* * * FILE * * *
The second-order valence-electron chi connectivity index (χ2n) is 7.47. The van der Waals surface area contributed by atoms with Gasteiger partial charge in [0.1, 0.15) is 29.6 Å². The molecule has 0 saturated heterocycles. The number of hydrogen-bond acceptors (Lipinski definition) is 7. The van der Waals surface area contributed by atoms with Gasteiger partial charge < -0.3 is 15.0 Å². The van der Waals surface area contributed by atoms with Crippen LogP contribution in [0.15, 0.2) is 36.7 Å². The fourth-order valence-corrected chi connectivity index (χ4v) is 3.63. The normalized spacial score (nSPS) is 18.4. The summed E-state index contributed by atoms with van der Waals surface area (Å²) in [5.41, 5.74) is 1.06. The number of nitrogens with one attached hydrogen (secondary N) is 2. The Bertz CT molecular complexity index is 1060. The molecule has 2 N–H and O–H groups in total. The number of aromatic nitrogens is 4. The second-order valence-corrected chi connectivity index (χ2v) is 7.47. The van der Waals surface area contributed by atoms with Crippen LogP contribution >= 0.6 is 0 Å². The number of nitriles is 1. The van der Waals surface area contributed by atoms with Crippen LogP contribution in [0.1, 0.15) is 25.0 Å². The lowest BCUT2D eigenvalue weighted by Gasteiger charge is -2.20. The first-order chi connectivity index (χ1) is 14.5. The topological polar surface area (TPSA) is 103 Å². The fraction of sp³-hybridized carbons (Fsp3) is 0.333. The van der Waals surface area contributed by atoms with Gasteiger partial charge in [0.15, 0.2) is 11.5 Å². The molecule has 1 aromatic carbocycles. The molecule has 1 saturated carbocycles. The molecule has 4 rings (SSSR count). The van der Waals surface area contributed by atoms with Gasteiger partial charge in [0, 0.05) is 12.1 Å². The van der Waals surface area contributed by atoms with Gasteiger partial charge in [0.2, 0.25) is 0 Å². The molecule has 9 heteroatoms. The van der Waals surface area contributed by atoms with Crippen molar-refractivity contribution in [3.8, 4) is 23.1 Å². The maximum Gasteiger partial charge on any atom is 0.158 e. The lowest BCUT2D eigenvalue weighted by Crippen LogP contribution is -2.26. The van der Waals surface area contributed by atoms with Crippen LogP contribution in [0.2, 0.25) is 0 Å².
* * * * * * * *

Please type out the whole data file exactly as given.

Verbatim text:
The second-order valence-electron chi connectivity index (χ2n) is 7.47. The van der Waals surface area contributed by atoms with Gasteiger partial charge in [0.1, 0.15) is 29.6 Å². The molecule has 0 saturated heterocycles. The number of hydrogen-bond acceptors (Lipinski definition) is 7. The van der Waals surface area contributed by atoms with Gasteiger partial charge < -0.3 is 15.0 Å². The van der Waals surface area contributed by atoms with Crippen LogP contribution in [0.15, 0.2) is 36.7 Å². The fourth-order valence-corrected chi connectivity index (χ4v) is 3.63. The normalized spacial score (nSPS) is 18.4. The summed E-state index contributed by atoms with van der Waals surface area (Å²) in [5.41, 5.74) is 1.06. The number of nitrogens with one attached hydrogen (secondary N) is 2. The Bertz CT molecular complexity index is 1060. The molecule has 2 N–H and O–H groups in total. The number of aromatic nitrogens is 4. The second-order valence-corrected chi connectivity index (χ2v) is 7.47. The van der Waals surface area contributed by atoms with Crippen LogP contribution >= 0.6 is 0 Å². The number of nitriles is 1. The van der Waals surface area contributed by atoms with Crippen LogP contribution in [0.1, 0.15) is 25.0 Å². The lowest BCUT2D eigenvalue weighted by Gasteiger charge is -2.20. The first-order chi connectivity index (χ1) is 14.5. The topological polar surface area (TPSA) is 103 Å². The fraction of sp³-hybridized carbons (Fsp3) is 0.333. The van der Waals surface area contributed by atoms with Gasteiger partial charge in [0.15, 0.2) is 11.5 Å². The molecule has 1 aromatic carbocycles. The molecule has 1 saturated carbocycles. The molecule has 4 rings (SSSR count). The van der Waals surface area contributed by atoms with Gasteiger partial charge in [0, 0.05) is 12.1 Å². The van der Waals surface area contributed by atoms with Gasteiger partial charge in [0.2, 0.25) is 0 Å². The molecule has 9 heteroatoms. The van der Waals surface area contributed by atoms with Crippen molar-refractivity contribution in [3.8, 4) is 23.1 Å². The maximum Gasteiger partial charge on any atom is 0.158 e. The lowest BCUT2D eigenvalue weighted by Crippen LogP contribution is -2.26. The van der Waals surface area contributed by atoms with Crippen LogP contribution in [0.2, 0.25) is 0 Å².